Possession proceedings have come to a grinding halt following the introduction of the Coronavirus Act 2020 (“the Act”).
For residential tenancy agreements, the key change is that the Act lengthens the notice period required from 26 March to 30 September 2020 – at least three months’ notice must be given to a tenant before possession proceedings can begin.
Under the traditional Section 8 Notice, the minimum period of notice has always depended on the ground for possession. The minimum notice period required under Section 21 has been 2 months, but this is now extended to 3 months following the emergency legislation.
Irrespective of these recent changes and the suspension of possession proceedings, landlords and tenants must continue to abide by all other terms and conditions of the tenancy agreement. Landlords are still under an obligation to ensure that all essential and urgent work is carried out and health and safety issues must remain at the top of their list.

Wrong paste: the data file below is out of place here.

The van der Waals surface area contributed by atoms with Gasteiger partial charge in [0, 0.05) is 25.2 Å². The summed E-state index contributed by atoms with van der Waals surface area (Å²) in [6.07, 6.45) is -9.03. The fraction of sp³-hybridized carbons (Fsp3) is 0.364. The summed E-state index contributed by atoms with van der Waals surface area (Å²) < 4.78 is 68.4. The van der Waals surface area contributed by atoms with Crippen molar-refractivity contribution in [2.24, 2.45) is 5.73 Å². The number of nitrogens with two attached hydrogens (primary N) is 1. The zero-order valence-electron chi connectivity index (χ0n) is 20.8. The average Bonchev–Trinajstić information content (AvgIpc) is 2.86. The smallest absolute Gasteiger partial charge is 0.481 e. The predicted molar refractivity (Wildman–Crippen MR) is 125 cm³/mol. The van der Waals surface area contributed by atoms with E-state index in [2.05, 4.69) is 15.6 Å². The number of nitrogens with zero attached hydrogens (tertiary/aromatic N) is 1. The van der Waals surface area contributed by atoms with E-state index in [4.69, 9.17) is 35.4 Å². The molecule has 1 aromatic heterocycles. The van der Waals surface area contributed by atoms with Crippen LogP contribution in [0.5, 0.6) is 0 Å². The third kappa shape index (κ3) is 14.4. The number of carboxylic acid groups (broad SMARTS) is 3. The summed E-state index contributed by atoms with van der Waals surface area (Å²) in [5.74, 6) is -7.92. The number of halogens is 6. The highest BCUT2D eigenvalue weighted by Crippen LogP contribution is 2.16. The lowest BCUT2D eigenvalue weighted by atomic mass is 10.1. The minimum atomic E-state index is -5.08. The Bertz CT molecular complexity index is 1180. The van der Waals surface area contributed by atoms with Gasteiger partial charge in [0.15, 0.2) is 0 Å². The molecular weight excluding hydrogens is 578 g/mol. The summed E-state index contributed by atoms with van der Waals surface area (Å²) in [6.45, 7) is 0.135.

The Government guidance provides a number of examples including testing the fire alarm, roof repairs, boiler and plumbing repairs, broken white goods and security problems. Landlords are urged to follow all precautions and to take a pragmatic and sensible approach when dealing with any problems.
Similarly, tenants are encouraged to comply with their side of the tenancy agreement by continuing to pay rent and adhere to their obligations under the tenancy agreement. Where tenants experience financial difficulties, they should inform their landlord as soon as possible and parties are encouraged to reach an arrangement moving forward. It is advisable to record all new “terms” during this uncertain period and to retain copies of all correspondence/e-mail exchange between parties.
An earlier article covers issues arising out of financial difficulties for both landlord and tenant during the coronavirus pandemic.
For more information and advice, contact our Dispute Resolution specialists by calling 0113 232 1030 or emailing firstname.lastname@example.org.